Historical significance: A close similarity between the decoration of the staff and that of a column to the right of the central portal at the west end of Lincoln cathedral has been pointed out by Fritz Saxl. This portal is to be dated by 1145, its columns strongly influenced by similar columns in St Denis.

Until 1958 it appeared that the present tusk was the only medieval example to have carved decoration, but in that year a further piece came to light which allowed a reassessment of the function of the V&A tusk. The two tusks were carved in the same workshop; they share the same dimensions, the decoration is technically identical. Both were embellished with gilt-copper strips - now removed - and have an uncarved area near the middle of the shaft, probably once covered with a metal band or knob, which served to facilitate handling. There is evidence that the tusks may have served as grand processional candlesticks, possibly even as a pair.
Historical context
Its use is uncertain. It may have formed the handle of a ceremonial staff or processional candlestick. Another staff of the same type is now in the Liverpool Museum.
Subjects depicted
Summary
The decoration here has a combination of foliage and animals that is typically Romanesque. The lower part has curling vine scrolls inhabited by naked figures and birds, alternating with bands of grotesque beasts. Above are dragons and foliage. Pinholes for fastening strips of precious metal can be seen on the uncarved areas.

A close similarity between the decoration of the staff and that of a column to the right of the central portal at the west end of Lincoln cathedral has been pointed out by Fritz Saxl. This portal is to be dated by 1145, its columns strongly influenced by similar columns in St Denis.

Until 1958 it appeared that the present tusk was the only medieval example to have carved decoration, but in that year a further piece came to light which allowed a reassessment of the function of the V&A tusk. The two tusks were carved in the same workshop; they share the same dimensions, the decoration is technically identical. Both were embellished with gilt-copper strips - now removed - and have an uncarved area near the middle of the shaft, probably once covered with a metal band or knob, which served to facilitate handling. There is evidence that the tusks may have served as grand processional candlesticks, possibly even as a pair.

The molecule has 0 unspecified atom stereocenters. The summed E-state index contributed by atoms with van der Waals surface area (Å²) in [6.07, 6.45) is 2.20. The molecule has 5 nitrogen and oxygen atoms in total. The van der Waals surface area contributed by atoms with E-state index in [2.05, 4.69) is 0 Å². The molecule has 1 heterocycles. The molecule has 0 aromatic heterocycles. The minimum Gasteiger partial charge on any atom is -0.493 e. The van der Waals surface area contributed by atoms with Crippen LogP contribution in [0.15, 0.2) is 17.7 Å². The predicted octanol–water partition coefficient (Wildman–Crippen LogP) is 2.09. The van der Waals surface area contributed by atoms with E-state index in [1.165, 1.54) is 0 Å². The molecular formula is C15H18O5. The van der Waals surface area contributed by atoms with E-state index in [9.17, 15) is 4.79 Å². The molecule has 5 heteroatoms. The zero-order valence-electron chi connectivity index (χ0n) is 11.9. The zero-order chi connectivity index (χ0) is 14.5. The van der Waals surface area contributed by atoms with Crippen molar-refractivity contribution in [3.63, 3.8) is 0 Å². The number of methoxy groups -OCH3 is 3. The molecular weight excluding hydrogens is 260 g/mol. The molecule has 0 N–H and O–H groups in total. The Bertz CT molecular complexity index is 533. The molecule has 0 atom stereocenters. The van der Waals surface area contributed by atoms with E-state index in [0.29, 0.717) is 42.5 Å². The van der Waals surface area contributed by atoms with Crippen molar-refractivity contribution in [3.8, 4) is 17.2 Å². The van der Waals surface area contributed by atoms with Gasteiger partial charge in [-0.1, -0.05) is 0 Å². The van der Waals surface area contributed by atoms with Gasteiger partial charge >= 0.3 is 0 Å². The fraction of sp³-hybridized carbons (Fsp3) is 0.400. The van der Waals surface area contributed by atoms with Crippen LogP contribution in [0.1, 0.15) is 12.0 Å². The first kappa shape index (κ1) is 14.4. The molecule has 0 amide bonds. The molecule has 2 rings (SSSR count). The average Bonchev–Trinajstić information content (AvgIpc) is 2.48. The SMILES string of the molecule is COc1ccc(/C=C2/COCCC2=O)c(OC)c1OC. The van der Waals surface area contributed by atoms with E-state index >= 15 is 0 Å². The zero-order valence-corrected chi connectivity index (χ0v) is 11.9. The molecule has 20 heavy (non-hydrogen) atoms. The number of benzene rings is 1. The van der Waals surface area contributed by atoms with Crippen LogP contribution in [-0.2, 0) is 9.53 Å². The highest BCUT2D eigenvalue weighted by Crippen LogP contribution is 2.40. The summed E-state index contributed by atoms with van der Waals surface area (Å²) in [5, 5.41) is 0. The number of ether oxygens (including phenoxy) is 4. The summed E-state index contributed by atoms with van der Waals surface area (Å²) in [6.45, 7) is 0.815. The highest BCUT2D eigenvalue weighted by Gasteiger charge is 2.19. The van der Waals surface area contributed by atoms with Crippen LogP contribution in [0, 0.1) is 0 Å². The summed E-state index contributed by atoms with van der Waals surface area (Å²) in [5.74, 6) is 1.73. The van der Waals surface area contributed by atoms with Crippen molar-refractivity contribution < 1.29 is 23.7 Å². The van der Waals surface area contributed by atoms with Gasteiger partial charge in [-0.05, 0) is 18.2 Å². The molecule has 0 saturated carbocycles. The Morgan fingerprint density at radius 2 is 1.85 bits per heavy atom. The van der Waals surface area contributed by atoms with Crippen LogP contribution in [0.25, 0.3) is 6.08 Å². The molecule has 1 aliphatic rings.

Bibliographic References
  • J. Beckwith, Ivory Carvings in Early Medieval England, London, 1972, cat. no. 82
  • Swarzonski. Monuments of Romanesque Art
  • Zarnecki, G. Romanesque Lincoln: The Sculpture of the Cathedral. Lincoln, 1988, p.32 and p.100, note, 70
  • Saxl, F. English Sculptures of the Twelfth Century (ed. H. Swarzenski), London, 1954, p. 41, fig. 25 and p. 73, note 24
  • Williamson, Paul. Medieval Ivory Carvings. Early Christian to Romanesque. London, V&A Publishing, Victoria and Albert Museum, 2010, pp. 382-7, cat.no. 96
  • Zarnecki, G. et al (eds.), English Romanesque Art 1066-1200, London, Weidenfeld and Nicolson, 1984
  • Beckwith, John, Ivory Carvings in early medieval England, 700-1200, London, Arts Council of Great Britain, 1974
Collection
Accession Number
A.79-1936

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record createdMarch 10, 2004